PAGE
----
A manufacturer of decorative firepots and pourable fuel gel that were involved in two horrific accidents in New York asked retailers on Monday to stop selling its products nationwide.
The move came two days after The New York Times reported on the two blazes, six days apart, caused by products made by Napa Home & Garden Inc. and sold at Bed Bath & Beyond. Three New Yorkers suffered severe burns in the accidents and remain hospitalized.
The Times article also prompted readers across the county to detail blazes involving the same or similar products, which have been on the market for only a couple of years.
In one of the recent cases in New York, Michael Hubbard, 14, of Riverhead, was slathered with blazing, jelly-like citronella fuel on May 28. His cousin had tried to light a firepot in preparation for a backyard wedding reception, but the quart bottle of fuel he was pouring instead burst into flames.
Then, on June 3 in Manhattan, Nick Stone, 24, suffered second- and third-degree burns over much of his body after his friend began to refill a firepot that he thought had run out of fuel and burned out.
Witnesses in both cases said the result was like a napalm bomb going off: the bottles of fuel exploded in a flash. The flaming, jellied fuel stuck to skin and clothing. It refused to stop burning even when the victims dropped to the ground and rolled over, or when bystanders tried to smother the flames with blankets or clothing.
Told of the two cases on Friday, Napa Home & Garden said it had asked Bed Bath & Beyond to stop selling the products, and the retail chain confirmed that it had alerted its stores to do so. Even so, ABC News reported on Monday morning that the products were still available in at least one of the stores over the weekend.
The federal Consumer Product Safety Commission also announced on Friday that it had opened an investigation.
On Monday, Napa Home & Garden said it was issuing a “precautionary hold” on sales of its burners and fuel gel until the company could “reaffirm the safety of our products.”
But reports are now surfacing nationwide of other accidents:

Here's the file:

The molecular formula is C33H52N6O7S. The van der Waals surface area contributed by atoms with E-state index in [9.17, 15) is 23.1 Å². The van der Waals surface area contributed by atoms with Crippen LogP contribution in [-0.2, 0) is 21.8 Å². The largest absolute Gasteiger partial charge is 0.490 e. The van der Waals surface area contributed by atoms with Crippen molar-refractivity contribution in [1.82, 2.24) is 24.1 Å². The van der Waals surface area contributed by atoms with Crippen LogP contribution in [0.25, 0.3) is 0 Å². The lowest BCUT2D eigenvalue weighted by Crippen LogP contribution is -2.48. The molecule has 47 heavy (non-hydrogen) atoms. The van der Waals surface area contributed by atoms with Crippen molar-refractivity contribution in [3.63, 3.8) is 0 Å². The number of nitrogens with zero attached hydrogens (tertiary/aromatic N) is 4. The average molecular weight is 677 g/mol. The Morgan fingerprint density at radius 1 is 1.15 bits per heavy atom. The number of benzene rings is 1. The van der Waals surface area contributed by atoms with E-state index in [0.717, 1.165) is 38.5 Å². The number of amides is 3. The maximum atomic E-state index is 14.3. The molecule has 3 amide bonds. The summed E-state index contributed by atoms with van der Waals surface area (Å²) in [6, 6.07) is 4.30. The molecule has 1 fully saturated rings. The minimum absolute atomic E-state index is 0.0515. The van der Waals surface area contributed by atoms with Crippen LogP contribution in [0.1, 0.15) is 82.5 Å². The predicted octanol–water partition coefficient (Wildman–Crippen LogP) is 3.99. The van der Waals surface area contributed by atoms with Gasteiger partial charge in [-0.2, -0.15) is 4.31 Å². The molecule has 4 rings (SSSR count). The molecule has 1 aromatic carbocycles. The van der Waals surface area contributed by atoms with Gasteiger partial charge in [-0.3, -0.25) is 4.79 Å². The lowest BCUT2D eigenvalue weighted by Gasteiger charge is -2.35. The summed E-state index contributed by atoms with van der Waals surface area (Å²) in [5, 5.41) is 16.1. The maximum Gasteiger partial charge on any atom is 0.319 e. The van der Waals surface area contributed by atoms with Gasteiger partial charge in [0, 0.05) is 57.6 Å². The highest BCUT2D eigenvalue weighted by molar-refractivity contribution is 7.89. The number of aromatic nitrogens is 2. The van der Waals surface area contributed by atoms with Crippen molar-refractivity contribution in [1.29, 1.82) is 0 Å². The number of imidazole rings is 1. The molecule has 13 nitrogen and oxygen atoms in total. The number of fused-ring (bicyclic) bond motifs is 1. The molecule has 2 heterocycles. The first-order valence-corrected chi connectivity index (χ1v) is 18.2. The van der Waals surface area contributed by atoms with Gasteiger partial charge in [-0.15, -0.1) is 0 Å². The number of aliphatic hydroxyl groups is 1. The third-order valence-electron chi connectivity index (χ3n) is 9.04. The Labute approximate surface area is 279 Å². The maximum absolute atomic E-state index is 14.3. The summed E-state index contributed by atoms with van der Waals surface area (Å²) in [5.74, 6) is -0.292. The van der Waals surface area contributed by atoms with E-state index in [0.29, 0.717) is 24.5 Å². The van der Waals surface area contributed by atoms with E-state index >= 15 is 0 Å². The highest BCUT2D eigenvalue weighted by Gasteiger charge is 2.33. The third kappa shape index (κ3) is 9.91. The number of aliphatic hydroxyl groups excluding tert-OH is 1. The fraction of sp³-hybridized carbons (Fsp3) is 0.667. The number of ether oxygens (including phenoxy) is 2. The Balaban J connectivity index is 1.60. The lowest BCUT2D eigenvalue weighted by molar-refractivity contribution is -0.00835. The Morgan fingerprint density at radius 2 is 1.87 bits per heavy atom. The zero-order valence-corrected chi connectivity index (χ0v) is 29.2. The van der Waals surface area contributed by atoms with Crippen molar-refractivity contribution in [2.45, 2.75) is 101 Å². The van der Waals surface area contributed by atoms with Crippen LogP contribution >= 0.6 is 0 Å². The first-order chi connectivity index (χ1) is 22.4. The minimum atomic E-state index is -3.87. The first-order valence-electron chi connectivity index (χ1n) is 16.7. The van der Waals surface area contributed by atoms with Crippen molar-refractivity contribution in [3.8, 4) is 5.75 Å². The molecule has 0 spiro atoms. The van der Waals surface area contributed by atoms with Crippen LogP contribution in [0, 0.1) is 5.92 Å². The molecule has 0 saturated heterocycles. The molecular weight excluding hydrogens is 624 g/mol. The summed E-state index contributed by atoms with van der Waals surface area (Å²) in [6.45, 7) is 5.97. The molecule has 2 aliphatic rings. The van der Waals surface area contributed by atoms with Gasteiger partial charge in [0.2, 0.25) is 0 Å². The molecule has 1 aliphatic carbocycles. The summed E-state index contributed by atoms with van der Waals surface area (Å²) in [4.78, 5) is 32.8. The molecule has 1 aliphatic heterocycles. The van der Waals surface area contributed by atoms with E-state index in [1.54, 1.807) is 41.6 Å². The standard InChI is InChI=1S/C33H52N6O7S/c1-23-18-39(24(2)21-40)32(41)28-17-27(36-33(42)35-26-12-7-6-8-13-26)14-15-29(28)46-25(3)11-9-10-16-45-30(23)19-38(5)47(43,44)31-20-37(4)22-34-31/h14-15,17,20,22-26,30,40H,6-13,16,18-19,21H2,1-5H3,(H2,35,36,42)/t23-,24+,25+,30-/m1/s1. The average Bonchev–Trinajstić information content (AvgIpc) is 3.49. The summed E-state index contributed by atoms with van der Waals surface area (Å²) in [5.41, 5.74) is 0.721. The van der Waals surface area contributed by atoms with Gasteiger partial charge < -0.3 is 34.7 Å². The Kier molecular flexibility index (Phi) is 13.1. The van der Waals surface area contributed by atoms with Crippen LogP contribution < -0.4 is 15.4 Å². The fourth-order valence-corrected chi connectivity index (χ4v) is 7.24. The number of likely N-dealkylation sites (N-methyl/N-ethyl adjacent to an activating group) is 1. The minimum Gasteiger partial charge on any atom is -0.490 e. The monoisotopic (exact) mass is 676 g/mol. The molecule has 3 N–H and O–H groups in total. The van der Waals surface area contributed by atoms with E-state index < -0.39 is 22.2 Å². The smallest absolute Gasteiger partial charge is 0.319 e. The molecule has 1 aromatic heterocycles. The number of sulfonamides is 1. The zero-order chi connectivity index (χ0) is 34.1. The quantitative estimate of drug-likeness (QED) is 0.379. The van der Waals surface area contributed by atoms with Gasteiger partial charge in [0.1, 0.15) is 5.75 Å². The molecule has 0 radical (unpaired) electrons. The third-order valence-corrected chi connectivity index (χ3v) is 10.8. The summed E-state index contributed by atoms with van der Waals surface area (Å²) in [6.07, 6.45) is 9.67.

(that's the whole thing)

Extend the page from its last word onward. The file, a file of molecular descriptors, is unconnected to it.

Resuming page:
June 10, Granger, Ind.: Sandi Grove, 42, a contractor, was at his neighbor’s house watching their dogs romp in the yard when his neighbor tried to refill a firepot and it erupted with a fireball into his lap. “Nothing would put it out,” he said from his hospital bed on Monday.
June 3, Omaha, Neb.: Robert McCutcheon, a food-industry executive, tried to refill a Napa Home & Garden firepot that he was sure had burned out. It sent a fireball streaming out of the fuel bottle “like a flamethrower,” Mr. McCutcheon said, seriously wounding his wife, Kimberley; his 9-year-old daughter, Holly; and his sister-in-law Jamie Perez, 30.
May 28, Huntingtown, Md.: Becky Hart, 44, of Ashburn, Va., was visiting old high school friends for a cookout when someone tried to refill a Napa Home & Garden firepot that seemed to have run out of fuel. It exploded on her. Ms. Hart is still on a respirator at Washington Hospital Center’s burn unit, according to Maryland fire marshals.
March 31, Encino, Calif.: Lauren Levitt, 9, was with a friend when the friend’s father started “performing tricks” with a Napa Home & Garden firepot, according to a lawsuit accusing the hosts of gross negligence. When the man poured more fuel into the pot, it erupted onto Lauren, sending her to the hospital for 14 days with severe burns.
June 10, 2010, Carlstadt, N.J.: Skyler Kelly, 13, was seriously burned on more than a third of her body when a firepot made by a different company, BirdBrain Inc., erupted as her mother refilled it, according to the family’s lawyer. She spent more than five weeks in the hospital.
April 3, 2010, Baltimore: William Anderson, 8, was in his aunt’s backyard when a BirdBrain firepot tipped over, spilling flaming fuel gel over his left side and leg, according to a lawsuit. He spent 51 days in the hospital. His arduous rehabilitation has been chronicled in videos on YouTube by his mother.